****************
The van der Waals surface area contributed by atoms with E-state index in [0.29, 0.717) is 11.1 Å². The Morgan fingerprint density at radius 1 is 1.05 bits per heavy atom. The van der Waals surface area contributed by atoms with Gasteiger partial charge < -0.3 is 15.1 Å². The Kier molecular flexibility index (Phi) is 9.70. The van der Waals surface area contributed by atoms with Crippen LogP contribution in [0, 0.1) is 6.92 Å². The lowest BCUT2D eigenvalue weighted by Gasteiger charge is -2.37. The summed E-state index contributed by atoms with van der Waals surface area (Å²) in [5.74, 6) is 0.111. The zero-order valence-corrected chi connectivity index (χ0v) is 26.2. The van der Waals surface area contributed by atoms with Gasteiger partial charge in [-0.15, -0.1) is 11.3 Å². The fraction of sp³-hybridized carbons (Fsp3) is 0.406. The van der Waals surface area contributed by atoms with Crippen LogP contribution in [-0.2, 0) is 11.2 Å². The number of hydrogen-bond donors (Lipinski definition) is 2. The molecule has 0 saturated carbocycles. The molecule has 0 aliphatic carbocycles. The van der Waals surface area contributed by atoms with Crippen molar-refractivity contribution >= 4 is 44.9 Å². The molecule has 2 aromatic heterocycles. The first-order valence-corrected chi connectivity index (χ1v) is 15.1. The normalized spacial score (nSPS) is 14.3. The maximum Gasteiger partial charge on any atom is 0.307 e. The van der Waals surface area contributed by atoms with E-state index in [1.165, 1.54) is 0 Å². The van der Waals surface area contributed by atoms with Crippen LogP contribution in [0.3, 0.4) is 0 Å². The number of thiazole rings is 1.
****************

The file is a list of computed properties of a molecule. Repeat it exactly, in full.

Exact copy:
The van der Waals surface area contributed by atoms with E-state index in [0.29, 0.717) is 11.1 Å². The Morgan fingerprint density at radius 1 is 1.05 bits per heavy atom. The van der Waals surface area contributed by atoms with Gasteiger partial charge < -0.3 is 15.1 Å². The Kier molecular flexibility index (Phi) is 9.70. The van der Waals surface area contributed by atoms with Crippen LogP contribution in [0, 0.1) is 6.92 Å². The lowest BCUT2D eigenvalue weighted by Gasteiger charge is -2.37. The summed E-state index contributed by atoms with van der Waals surface area (Å²) in [5.74, 6) is 0.111. The zero-order valence-corrected chi connectivity index (χ0v) is 26.2. The van der Waals surface area contributed by atoms with Gasteiger partial charge in [-0.15, -0.1) is 11.3 Å². The fraction of sp³-hybridized carbons (Fsp3) is 0.406. The van der Waals surface area contributed by atoms with Crippen LogP contribution in [-0.2, 0) is 11.2 Å². The number of hydrogen-bond donors (Lipinski definition) is 2. The molecule has 0 saturated carbocycles. The molecule has 0 aliphatic carbocycles. The van der Waals surface area contributed by atoms with Crippen molar-refractivity contribution >= 4 is 44.9 Å². The molecule has 2 aromatic heterocycles. The first-order valence-corrected chi connectivity index (χ1v) is 15.1. The normalized spacial score (nSPS) is 14.3. The maximum Gasteiger partial charge on any atom is 0.307 e. The van der Waals surface area contributed by atoms with E-state index in [1.165, 1.54) is 0 Å². The van der Waals surface area contributed by atoms with Crippen LogP contribution in [0.3, 0.4) is 0 Å². The number of thiazole rings is 1.